The Pleiades is a cluster of stars highly visible in the late fall of every year in the Northern Hemisphere. To the naked eye the Pleiades is quite faint, but noticeable in dark skies in the constellation Taurus, The Bull. Averted vision gives a better view. A common name for the Pleiades is "The Seven Sisters".
"The Seven Sisters" is a pretty good name because the
stars are truly "sisters" or siblings. The stars were
all "born" at about the same time - about 140 million years
ago. Stars are typically born out of large clouds of
primordial gas - primarily hydrogen. Starbirth is
believed to be triggered by a compression shock wave
traveling through the galaxy, compressing the gas, so that
self gravity feeds on itself and condenses larger and larger
modules of the gas eventually forming stars that sustain
nuclear fusion. The shock waves in the galaxy are
revealed as the spiral arms of a galaxy (see PPOWs for May
2, 2008 and Sept
The Pleiades are important for astronomers for
calibrating their instruments for colors. Several
stars in the Pleiades and other famous clusters have been
carefully measured for color for calibrating astronomical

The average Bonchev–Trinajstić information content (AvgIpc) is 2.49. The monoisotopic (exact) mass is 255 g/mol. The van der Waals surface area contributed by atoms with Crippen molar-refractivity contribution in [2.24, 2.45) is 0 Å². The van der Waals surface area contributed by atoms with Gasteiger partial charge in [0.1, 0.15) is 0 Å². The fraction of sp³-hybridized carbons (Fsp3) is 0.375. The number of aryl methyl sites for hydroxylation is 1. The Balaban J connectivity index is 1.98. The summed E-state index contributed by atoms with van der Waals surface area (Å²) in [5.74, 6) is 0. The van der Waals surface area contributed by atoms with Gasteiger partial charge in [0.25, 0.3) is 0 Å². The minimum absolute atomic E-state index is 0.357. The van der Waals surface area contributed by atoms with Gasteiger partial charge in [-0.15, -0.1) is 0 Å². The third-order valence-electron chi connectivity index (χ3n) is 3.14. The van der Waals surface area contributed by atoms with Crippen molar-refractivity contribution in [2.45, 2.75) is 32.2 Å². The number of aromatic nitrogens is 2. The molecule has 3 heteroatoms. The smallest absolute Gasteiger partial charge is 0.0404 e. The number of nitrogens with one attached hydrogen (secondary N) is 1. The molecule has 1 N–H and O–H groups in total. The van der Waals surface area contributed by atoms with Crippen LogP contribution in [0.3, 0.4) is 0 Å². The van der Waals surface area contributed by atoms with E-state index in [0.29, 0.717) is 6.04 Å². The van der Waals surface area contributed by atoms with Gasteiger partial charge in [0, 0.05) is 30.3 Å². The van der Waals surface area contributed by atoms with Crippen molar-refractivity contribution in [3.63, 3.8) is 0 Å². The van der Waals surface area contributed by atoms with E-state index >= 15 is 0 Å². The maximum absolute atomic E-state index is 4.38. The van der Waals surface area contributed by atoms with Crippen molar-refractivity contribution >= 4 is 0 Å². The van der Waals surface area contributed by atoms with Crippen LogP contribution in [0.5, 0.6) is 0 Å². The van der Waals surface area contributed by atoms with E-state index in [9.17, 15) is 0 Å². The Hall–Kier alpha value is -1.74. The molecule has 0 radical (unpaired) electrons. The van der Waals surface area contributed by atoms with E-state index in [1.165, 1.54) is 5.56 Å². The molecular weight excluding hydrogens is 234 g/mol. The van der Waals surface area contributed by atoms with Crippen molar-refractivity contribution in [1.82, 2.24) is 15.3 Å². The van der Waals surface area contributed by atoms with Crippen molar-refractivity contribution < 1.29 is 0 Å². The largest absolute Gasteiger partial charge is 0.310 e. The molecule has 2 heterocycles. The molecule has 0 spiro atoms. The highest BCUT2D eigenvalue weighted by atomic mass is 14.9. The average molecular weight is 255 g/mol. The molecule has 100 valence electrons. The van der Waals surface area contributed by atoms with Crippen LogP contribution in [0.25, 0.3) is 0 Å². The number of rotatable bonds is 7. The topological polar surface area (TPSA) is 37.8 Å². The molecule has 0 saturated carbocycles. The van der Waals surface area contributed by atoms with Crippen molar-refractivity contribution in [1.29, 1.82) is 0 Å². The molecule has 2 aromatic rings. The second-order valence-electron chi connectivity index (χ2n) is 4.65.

photometers. I am currently using these standards for
some research that I am currently engaged in.
The number of stars in the Pleiades
cluster is much more than 7 as the picture above
indicates. By enhancing the video gain of the image
(the photo at left) more faint stars can be seen.
Taking images for longer exposures will bring out even more
fain stars. It is believed that there are 500 - 1000
stars in the Pleiades.
Open clusters such as the Pleiades are relatively short
lived as stars go. There is not enough gravity to hold
the cluster together from the tugs of other objects in the
Galaxy. Most open clusters disperse after a few
billion years. The Sun was also born in a cluster
about 5 billion years ago, much older than the
Pleiades. Astronomers have searched for the Sun's
"sisters" and found candidates scattered all across the
Milky Way galaxy.
Anyone with a digital camera (at least a "point and
shoot") can mount the camera on a tripod, set the camera's
sensitivity to maximum, and take about a 15 second
exposure. Experiment with various zoom factors.
This photo was made with the same set-up as the Andromeda
Galaxy photo published last week (PPOW
Nov. 20, 2013).
Due to the Thanksgiving break, there will be no Physics
Photo of the Week next week. The next Physics Photo
will be posted on December 5.
Physics Photo of the Week is published weekly during the academic year on Fridays by the Warren Wilson College Physics Department. These photos feature interesting phenomena in the world around us. Students, faculty, and others are invited to submit digital (or film) photographs for publication and explanation. Atmospheric phenomena are especially welcome. Please send any photos to firstname.lastname@example.org.
All photos and discussions are copyright by Donald Collins or by the person credited for the photo and/or discussion. These photos and discussions may be used for private individual use or educational use. Any commercial use without written permission of the photoprovider is forbidden.